Craggy Range has by far the most glamorous tasting facility of all the wineries I visited in Hawkes Bay late last year. Its natural setting is glorious, but the spacious room itself is all glass and shiny surfaces — very upscale indeed. Worth a visit, for sure. There’s also a large range of wines available for tasting, including this, one of Craggy Range’s premium cuvées. It is a blend of Merlot and Cabernet Franc and, on tasting at cellar door, was almost impenetrable. I took this as a personal challenge, of course, and purchased a bottle for later tasting.
Grosset Gaia 2002
Ngeringa Syrah 2005
Mount Ida Shiraz 2001
An older Shiraz from one of Australia’s more renowned regions for this variety, Heathcote in Victoria. This wine is, interestingly, sealed under Stelvin, which is somewhat unusual for red wines of this age. Although Mount Ida is a famous vineyard in Heathcote, I’m not especially familiar with its output, so this tasting was quite exploratory for me.
Clonakilla Riesling 2005
It pays to check on wines now and then. The slightly old Rieslings I’ve tasted lately are proof enough, and this wine continues the trend. I remember tasting this at cellar door and finding it a steelier, more austere style than the usual Clonakilla. I loved it and bought several, expecting it to age slowly.
Boekenhoutskloof Cabernet Sauvignon 2005
Once you get past the ridiculously overwrought bottle – it’s so big and heavy that no foil cutter I know of could possibly work – what you get is a wine that smells, well, expensive: generic New World Napa-esque fruit + some very expensive Bordeaux toast oak. Hm.The surprise is entirely in the mouth: the weight is much more French than Napa, and it tastes mostly of very high quality oak. It seems just a little bit watery and then it’s gone. There’s a very small amount of tannin – frankly, it feels wimpy – and then it’s gone. Again: Hm.I’ll come back to this later on and see if it improves, but as of right now, the bottle is the only thing that’s impressive here, which is odd considering their $8 wines are pretty good (the Porcupine Ridge line).Later: After an hour’s aeration, this started to taste like mesquite or cedar incense, the kind you’d be in an American national park on summer vacation. Cedar, cedar, cedar, and more cedar. Yawn. Kind of tasty, but utterly lacking in personality. Avoid.Boekenhoutskloof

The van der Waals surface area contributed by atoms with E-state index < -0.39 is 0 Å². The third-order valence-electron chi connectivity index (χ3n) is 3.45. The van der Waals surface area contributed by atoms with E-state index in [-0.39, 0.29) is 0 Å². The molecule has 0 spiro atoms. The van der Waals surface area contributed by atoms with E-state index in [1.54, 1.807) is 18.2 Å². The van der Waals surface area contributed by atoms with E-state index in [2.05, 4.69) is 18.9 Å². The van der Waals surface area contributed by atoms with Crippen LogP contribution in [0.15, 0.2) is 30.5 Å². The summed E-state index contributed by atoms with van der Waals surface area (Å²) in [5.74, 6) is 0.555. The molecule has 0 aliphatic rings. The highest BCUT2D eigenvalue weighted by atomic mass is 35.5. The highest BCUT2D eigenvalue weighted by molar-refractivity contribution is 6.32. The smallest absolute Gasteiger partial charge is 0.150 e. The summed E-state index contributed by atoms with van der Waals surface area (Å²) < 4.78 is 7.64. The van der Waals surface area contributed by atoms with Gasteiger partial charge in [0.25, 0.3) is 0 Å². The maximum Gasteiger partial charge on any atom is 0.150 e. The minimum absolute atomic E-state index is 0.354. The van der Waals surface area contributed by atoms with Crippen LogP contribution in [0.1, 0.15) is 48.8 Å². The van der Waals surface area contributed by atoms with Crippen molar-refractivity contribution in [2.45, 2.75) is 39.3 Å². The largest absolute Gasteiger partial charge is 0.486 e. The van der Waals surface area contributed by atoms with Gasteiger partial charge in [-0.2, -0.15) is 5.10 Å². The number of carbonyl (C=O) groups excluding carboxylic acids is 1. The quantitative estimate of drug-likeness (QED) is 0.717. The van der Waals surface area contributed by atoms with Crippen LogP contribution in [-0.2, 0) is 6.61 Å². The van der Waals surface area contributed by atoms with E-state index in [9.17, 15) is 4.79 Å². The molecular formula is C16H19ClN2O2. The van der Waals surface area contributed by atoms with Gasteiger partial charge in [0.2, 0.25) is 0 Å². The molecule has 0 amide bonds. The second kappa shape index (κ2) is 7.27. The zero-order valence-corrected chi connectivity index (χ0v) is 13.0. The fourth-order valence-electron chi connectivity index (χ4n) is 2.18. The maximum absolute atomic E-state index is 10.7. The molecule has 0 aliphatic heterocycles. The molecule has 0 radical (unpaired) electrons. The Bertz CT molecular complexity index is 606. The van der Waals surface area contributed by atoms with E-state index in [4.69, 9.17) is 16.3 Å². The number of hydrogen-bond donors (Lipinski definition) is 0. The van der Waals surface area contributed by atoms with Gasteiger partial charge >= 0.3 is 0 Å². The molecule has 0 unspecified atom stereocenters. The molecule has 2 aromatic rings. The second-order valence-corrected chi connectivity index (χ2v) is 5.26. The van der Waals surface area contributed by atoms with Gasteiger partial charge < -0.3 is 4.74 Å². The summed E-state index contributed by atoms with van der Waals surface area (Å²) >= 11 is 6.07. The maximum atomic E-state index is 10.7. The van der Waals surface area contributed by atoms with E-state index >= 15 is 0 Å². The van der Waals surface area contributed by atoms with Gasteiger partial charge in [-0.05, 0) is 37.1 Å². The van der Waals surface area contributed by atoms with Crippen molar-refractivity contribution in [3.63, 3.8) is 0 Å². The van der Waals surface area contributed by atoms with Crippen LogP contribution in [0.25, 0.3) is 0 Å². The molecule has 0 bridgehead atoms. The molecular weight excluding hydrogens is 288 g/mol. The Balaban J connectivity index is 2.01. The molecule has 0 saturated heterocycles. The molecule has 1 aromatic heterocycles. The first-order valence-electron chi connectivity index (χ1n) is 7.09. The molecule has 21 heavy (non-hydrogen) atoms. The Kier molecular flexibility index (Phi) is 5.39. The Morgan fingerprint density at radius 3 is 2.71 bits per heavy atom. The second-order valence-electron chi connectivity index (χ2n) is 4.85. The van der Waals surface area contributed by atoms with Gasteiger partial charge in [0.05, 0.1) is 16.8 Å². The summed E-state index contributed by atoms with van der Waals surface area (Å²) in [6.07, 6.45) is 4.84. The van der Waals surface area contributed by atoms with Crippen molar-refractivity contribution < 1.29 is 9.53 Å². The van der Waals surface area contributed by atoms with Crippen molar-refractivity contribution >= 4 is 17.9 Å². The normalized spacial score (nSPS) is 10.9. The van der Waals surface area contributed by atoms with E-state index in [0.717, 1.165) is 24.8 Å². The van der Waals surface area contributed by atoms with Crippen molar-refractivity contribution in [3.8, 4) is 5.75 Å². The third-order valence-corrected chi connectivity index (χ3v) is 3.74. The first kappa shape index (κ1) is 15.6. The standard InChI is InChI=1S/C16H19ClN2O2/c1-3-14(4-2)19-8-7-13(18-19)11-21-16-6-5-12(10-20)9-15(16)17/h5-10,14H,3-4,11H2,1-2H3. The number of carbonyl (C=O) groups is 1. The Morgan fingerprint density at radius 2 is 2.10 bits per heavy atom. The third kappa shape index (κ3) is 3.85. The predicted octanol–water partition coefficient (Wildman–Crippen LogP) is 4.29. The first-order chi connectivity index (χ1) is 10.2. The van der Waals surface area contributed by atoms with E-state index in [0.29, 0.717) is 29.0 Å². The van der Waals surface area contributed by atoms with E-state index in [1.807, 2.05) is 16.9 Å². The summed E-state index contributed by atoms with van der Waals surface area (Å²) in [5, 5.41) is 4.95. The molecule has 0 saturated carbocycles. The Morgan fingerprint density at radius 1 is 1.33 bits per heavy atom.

Domaine Gautheron Chablis 1er Cru Vaucoupin 2005
It’s a balmy Summer’s Winter’s evening here in Brisbane, and I’m in the mood for Chablis. Handily, I had this lying around the house. This particular wine sees no oak at all, so in theory should express pure Chardonnay fruit and, one hopes, its corresponding terroir.
Grosset Watervale Riesling 2005
I’ve tasted a few not-quite-new Rieslings of late, and the 2002 Grosset Watervale
Katnook Estate Cabernet Sauvignon 1999
Another wine from the cellar, this time a Coonawarra Cabernet from a vintage perhaps somewhat overshadowed by its immediate predecessor.
Bonny Doon Ca' del Solo Albariño 2007
Several decades in to the ongoing, evolving project that is Bonny Doon Vineyard, it looks they may finally be arriving at the most interesting place yet – and ironically, it’s an arrival that sort of predates the winery’s founding. By that I mean that they’re now trying to produce wine the way you would have done it a hundred years ago in France, except presumably with a few newfangled tricks such as refrigeration and proper hygiene.This wine is one of the first Demeter-certified biodynamic wines they’ve grown, and the complexity of it suggests (to me, at least) that they might well be onto something. This is a far cry from the weirdly plush, microbubbled oddities they’ve been crapping out for a while now; instead, what you get here is a beautifully light-colored wine with a floral nose that’s oddly like what I imagine Portuguese laundry detergent might smell like: rose petals and generic “clean” with an edge of cucumber.In the mouth, this is fatter than you’d expect, with a finish that tapers off quickly to reveal a note of crushed seashells and faded lemon rind. Before it goes, it’s a sort of dilute orange blossom honey note you’ve got along with, well, a sort of drying minerality. It’s fairly distinctly itself, whatever that is, and as such it gets two big thumbs up from this drinker. I only wish I had a plate of fresh oysters to accompany it.